SAN ANTONIO, Texas (April 12, 2014) — Twelve weeks of an investigational oral therapy cured hepatitis C infection in more than 90 percent of patients with liver cirrhosis and was well tolerated by these patients, according to an international study that included researchers from UT Medicine San Antonio and the Texas Liver Institute. Historically, hepatitis C cure rates in patients with cirrhosis (liver scarring) have been lower than 50 percent and the treatment was not safe for many of these patients.
Hepatitis C virus is the No. 1 driver of cirrhosis, liver transplants and liver cancer in the United States, noted Fred Poordad, M.D., lead author on the study, which was released Saturday by The New England Journal of Medicine in conjunction with Dr. Poordad's presentation of the data at the International Liver Congress in London. UT Medicine is the clinical practice of the School of Medicine at The University of Texas Health Science Center at San Antonio, where Dr. Poordad is a professor of medicine. He is vice president of the Texas Liver Institute in San Antonio.
Interferon previously was the only agent to show effectiveness against hepatitis C, but patients often relapsed and the therapy caused multiple side effects. The new regimen is interferon-free and consists of several agents — ABT-450/ritonavir, ombitasvir, dasabuvir and ribavirin. Twelve weeks after the last dose, no hepatitis C virus was detected in the bloodstream of 91.8 percent of patients who took the pills for 12 weeks. Among patients treated for 24 weeks, 95.9 percent were virus-free 12 weeks after the end of therapy.
"These are out-of-the-ballpark response rates, not on the same planet as interferon," Dr. Poordad said. "The reason this study is so profound is because interferon is not tolerated nor is it safe in many people with cirrhosis. Many of the patients with cirrhosis in this study were not even eligible to be treated with interferon."
One of those patients was retired San Antonio anesthesiologist Sergio Buentello, M.D. Diagnosed with hepatitis C infection 11 years ago, Dr. Buentello had treatment with side effects and no cure eight years ago. "My viral count came down, but never to zero," he said.
When Eric Lawitz, M.D., of the Texas Liver Institute told him of the possibility of treatment with the new therapy, Dr. Buentello said he was skeptical. But as for so many others, the therapy worked.
"I feel very lucky to be living in this time, because I was almost resigned to the idea that I could never be cured," Dr. Buentello said.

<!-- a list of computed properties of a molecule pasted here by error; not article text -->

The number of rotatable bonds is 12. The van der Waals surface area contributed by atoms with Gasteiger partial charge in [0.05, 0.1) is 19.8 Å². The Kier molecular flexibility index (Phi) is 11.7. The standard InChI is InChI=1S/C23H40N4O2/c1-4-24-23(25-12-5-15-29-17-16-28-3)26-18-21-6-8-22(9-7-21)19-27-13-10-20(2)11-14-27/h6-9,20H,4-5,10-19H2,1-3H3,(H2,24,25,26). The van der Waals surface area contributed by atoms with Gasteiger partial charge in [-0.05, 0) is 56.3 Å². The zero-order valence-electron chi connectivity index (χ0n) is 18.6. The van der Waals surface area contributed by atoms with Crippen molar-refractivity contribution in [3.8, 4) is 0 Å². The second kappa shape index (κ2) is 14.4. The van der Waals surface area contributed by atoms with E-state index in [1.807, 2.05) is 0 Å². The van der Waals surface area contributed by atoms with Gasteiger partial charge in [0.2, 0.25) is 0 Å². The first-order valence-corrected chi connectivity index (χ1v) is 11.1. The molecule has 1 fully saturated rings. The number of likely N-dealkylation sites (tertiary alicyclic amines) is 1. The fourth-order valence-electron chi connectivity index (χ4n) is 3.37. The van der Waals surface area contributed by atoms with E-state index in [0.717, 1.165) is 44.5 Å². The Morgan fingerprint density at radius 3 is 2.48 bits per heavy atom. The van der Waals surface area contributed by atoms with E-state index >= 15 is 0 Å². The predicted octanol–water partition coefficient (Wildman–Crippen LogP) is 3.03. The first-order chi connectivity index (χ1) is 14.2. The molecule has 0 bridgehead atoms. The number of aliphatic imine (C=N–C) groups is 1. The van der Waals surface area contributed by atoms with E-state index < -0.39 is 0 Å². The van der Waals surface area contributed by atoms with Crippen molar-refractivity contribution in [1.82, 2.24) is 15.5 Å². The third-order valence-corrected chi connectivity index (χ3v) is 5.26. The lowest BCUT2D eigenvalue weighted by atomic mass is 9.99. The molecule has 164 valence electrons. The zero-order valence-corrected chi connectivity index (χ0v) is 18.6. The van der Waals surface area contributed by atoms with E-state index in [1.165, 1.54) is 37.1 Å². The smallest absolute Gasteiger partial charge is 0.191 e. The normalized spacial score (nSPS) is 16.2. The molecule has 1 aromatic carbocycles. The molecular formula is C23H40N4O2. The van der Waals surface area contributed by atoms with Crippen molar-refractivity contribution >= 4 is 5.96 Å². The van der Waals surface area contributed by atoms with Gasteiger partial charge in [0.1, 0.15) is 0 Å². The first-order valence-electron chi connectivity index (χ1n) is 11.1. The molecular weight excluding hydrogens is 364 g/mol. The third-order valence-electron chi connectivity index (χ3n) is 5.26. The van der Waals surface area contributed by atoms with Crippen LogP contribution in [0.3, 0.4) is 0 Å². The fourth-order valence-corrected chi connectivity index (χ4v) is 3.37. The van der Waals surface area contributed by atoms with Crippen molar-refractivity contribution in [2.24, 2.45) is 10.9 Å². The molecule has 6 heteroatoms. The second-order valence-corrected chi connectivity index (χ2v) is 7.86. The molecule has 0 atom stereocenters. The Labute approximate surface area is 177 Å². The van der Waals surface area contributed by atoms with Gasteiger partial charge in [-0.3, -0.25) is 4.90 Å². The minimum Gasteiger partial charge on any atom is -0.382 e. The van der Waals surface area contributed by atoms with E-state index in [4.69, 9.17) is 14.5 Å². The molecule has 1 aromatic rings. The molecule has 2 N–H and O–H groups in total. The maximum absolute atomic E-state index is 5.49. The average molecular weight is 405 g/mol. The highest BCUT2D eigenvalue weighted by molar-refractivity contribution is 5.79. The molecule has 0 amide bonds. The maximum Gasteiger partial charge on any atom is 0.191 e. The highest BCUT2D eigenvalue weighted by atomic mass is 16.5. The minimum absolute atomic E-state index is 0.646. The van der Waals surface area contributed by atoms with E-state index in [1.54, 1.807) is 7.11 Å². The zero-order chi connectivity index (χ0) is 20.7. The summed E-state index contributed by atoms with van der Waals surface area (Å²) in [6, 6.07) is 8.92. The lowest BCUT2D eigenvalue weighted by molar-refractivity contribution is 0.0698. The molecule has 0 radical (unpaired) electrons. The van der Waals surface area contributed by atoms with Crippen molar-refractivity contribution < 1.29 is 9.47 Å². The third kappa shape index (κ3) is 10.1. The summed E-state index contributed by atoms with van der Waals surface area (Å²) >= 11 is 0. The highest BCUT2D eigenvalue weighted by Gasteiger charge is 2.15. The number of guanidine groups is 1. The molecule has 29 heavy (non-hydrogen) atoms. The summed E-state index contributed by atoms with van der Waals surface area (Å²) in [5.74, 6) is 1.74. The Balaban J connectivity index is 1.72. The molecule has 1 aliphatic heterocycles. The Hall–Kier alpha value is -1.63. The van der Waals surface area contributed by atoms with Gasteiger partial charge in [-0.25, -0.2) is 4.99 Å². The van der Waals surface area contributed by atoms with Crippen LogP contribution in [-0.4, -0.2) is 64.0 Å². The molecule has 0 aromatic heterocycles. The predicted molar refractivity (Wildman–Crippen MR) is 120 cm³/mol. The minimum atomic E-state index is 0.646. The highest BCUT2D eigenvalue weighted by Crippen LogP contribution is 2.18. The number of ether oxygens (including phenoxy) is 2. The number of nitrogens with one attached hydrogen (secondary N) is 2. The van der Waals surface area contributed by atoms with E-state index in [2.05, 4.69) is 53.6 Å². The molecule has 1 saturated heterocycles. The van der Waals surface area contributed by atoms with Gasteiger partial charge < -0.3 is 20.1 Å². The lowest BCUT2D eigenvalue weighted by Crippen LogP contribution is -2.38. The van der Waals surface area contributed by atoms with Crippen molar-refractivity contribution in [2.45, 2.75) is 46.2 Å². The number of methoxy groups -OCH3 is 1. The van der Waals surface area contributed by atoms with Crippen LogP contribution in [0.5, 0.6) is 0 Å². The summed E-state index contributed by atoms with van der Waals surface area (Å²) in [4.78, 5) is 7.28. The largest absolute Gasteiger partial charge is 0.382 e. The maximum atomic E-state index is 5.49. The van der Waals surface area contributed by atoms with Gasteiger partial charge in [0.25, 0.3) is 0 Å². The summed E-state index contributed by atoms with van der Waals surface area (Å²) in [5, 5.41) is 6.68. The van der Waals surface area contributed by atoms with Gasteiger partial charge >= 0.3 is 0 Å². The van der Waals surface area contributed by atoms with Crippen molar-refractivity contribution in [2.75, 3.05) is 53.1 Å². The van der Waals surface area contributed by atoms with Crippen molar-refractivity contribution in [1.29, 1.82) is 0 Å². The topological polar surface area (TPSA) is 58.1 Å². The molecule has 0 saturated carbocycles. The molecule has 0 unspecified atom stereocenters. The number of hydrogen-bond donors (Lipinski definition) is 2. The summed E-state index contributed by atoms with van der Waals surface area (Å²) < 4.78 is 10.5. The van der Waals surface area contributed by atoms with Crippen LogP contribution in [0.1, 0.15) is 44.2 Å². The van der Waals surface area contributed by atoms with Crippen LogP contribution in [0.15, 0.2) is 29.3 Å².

The study examined outcomes in 380 patients at 78 sites, including hospitals and centers in Spain, Germany, England, Canada and the U.S. The biopharmaceutical company AbbVie provided support.
Investigators are cataloging patient blood samples for three years after therapy and so far have noticed no long-term, late relapses, Dr. Poordad said.
"Patients with advanced liver disease can now be cured of their hepatitis with a very well-tolerated and short regimen," he said.
The combination medication regimen is expected to be on the market as early as the end of 2014 or very early 2015.
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About UT Medicine San Antonio
UT Medicine San Antonio is the clinical practice of the School of Medicine at the UT Health Science Center San Antonio. With more than 700 doctors – all School of Medicine faculty – UT Medicine is the largest medical practice in Central and South Texas. Expertise is in more than 100 medical specialties and subspecialties. Primary care doctors and specialists see patients in private practice at UT Medicine's flagship clinical home, the Medical Arts & Research Center (MARC), located at 8300 Floyd Curl Drive, San Antonio 78229. Most major health plans are accepted, and UT Medicine physicians also practice at several local and regional hospitals. Call (210) 450-9000 to schedule an appointment, or visit http://www.UTMedicine.org for a list of clinics and phone numbers.
About the Texas Liver Institute
The Texas Liver Institute's mission is to set the standard of excellence in care and innovative research in the field of liver disease. The institute is affiliated with The University of Texas Health Science Center at San Antonio. The physicians are professors and teach at University Hospital of the University Health System and are involved with the liver transplantation program of the University Transplant Center, a partnership between the Health Science Center and the University Health System. For more information, visit http://www.txliver.com/.
New England Journal of Medicine